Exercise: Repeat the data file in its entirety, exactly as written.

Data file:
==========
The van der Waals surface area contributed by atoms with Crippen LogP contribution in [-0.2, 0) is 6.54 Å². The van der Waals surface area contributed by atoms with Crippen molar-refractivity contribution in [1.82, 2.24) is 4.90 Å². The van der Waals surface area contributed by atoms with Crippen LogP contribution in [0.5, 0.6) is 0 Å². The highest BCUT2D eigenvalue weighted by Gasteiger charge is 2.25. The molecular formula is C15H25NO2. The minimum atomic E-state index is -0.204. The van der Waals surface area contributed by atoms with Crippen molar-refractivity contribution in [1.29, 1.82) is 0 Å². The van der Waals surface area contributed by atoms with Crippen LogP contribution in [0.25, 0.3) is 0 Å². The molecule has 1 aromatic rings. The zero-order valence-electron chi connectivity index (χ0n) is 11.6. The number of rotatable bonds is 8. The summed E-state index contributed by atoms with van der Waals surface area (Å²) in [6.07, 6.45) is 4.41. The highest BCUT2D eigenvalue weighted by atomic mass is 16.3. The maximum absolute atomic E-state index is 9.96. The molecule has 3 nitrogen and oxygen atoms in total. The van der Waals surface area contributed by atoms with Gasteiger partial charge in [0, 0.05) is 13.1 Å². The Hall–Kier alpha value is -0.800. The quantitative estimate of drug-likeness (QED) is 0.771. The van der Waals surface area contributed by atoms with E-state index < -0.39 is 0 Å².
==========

The van der Waals surface area contributed by atoms with Crippen LogP contribution in [-0.2, 0) is 6.54 Å². The van der Waals surface area contributed by atoms with Crippen molar-refractivity contribution in [1.82, 2.24) is 4.90 Å². The van der Waals surface area contributed by atoms with Crippen LogP contribution in [0.5, 0.6) is 0 Å². The highest BCUT2D eigenvalue weighted by Gasteiger charge is 2.25. The molecular formula is C15H25NO2. The minimum atomic E-state index is -0.204. The van der Waals surface area contributed by atoms with Crippen molar-refractivity contribution in [1.29, 1.82) is 0 Å². The van der Waals surface area contributed by atoms with Crippen LogP contribution in [0.25, 0.3) is 0 Å². The molecule has 1 aromatic rings. The zero-order valence-electron chi connectivity index (χ0n) is 11.6. The number of rotatable bonds is 8. The summed E-state index contributed by atoms with van der Waals surface area (Å²) in [6.07, 6.45) is 4.41. The highest BCUT2D eigenvalue weighted by atomic mass is 16.3. The maximum absolute atomic E-state index is 9.96. The molecule has 3 nitrogen and oxygen atoms in total. The van der Waals surface area contributed by atoms with Gasteiger partial charge in [0, 0.05) is 13.1 Å². The Hall–Kier alpha value is -0.800. The quantitative estimate of drug-likeness (QED) is 0.771. The van der Waals surface area contributed by atoms with E-state index < -0.39 is 0 Å².